I ran nine miles today at an agonizingly slow pace. Maybe. I didn’t time the run and don’t actually know what my pace was. I tried to keep my heart rate at or below 140 the whole time (something at which I only marginally succeeded), which meant my pace was s-l-o-w. It was actually hard, running this slowly. It felt like my movements were all wrong and inefficient.
It is frustrating to force myself to go slowly. I have spent years trying to improve my speed (I am not naturally speedy!), and FINALLY felt like I was making progress, and now here I go throwing that all out the window and running well below my anaerobic threshold. What happened?
Well, I signed up for a race that is probably out of my league at the moment. I’m scheduled to run the Yamacraw 50k in April, my first ultra. I signed up back in October on a solid base of 20 mile weeks with six months to increase my mileage. I then promptly stopped running for two months.
This commitment was probably premature, but I was so ready to be done with the whole breast cancer thing, and get back to my real life. The year before, in the fall of 2014, I had just completed my first marathon and was in the best shape of my life when I found a lump in my breast and got my cancer diagnosis. Twelve months later, after chemo, surgery, and radiation, I was ready to have my normal life back. Mentally, anyway. Physically, I think I was still feeling the effects (and still am, to an extent).
So here I am, six weeks out from my race, slightly panicked and looking for tricks to maximize my chances of finishing. Enter the fat burn.
In his book The Longest Race, Ed Ayres writes about training the body to burn fat, rather than carbohydrate, for fuel in endurance sports. The idea is that a fat-adapted runner can run long distances, expending large amounts of energy, on relatively low caloric intake. Most of us use primarily carbohydrate metabolism for aerobic exercise, necessitating frequent or constant replenishment of fuel to avoid depleting the carbohydrate or glycogen stores, or bonking. If fat-adapted, however, we can theoretically use the energy our bodies have already stored in the form of fat to keep us running for a long time.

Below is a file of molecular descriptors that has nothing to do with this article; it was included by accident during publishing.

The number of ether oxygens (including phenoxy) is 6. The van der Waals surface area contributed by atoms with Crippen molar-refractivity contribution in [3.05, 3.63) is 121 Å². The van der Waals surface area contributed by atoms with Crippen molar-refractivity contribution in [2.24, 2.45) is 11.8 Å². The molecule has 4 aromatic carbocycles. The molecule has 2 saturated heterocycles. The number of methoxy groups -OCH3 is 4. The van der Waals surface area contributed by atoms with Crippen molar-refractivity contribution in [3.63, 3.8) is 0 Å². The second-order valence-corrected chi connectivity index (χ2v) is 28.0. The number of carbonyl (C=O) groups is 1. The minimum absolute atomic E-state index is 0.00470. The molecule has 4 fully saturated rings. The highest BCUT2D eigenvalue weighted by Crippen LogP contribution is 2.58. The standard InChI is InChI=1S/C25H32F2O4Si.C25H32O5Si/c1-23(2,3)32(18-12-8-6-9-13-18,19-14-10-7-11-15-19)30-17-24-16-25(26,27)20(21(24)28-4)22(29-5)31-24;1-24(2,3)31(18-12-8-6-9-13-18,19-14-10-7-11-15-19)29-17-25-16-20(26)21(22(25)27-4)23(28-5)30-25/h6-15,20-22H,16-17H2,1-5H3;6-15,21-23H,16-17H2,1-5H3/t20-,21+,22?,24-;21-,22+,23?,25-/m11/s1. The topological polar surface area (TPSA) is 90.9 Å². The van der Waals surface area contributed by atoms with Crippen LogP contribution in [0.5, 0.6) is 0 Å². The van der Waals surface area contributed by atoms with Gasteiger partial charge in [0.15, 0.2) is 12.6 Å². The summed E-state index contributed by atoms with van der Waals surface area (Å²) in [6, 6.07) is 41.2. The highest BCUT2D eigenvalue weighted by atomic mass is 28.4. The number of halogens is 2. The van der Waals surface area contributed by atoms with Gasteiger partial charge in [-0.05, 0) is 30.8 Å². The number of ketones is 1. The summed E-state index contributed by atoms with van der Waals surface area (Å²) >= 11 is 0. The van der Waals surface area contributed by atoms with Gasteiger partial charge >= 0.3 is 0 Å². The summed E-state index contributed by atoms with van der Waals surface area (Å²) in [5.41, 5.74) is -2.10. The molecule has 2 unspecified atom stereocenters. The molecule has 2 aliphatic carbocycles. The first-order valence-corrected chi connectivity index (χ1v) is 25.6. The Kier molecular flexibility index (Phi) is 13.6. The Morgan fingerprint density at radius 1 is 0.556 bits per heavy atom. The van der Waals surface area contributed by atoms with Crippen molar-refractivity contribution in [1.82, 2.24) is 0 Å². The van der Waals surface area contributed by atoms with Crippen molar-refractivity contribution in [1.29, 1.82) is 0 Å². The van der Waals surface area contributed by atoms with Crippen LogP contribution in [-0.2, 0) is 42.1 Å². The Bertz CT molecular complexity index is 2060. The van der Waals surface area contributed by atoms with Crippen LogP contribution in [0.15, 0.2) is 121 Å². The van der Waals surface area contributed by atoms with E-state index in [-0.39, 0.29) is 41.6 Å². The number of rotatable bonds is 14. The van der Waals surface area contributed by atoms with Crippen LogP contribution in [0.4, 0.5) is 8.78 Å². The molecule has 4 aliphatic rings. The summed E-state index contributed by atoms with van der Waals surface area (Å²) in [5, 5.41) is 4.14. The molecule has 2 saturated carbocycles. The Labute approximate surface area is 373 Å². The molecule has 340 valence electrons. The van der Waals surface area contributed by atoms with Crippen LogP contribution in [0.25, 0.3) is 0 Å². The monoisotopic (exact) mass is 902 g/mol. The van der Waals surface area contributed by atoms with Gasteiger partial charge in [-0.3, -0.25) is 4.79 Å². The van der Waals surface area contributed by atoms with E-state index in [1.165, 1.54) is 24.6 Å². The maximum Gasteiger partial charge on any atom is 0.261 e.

I want this metabolism. I want to be able to run this race (or, if that is too soon, the next race) without having to worry about how I’m going to consume over three thousand Calories while running with no subsequent GI distress.
I came across this article on metabolic efficiency by Sunny Blende, and it seems like something I want to try. So here I go, embarking on incredibly slow (for me) runs and cutting out carbs. The article says that “most protocols are six to ten weeks,” but that results can happen in four. Hopefully I’ll see some benefit come race day!
I’ll update as I go, and we’ll just see how this whole thing shakes out.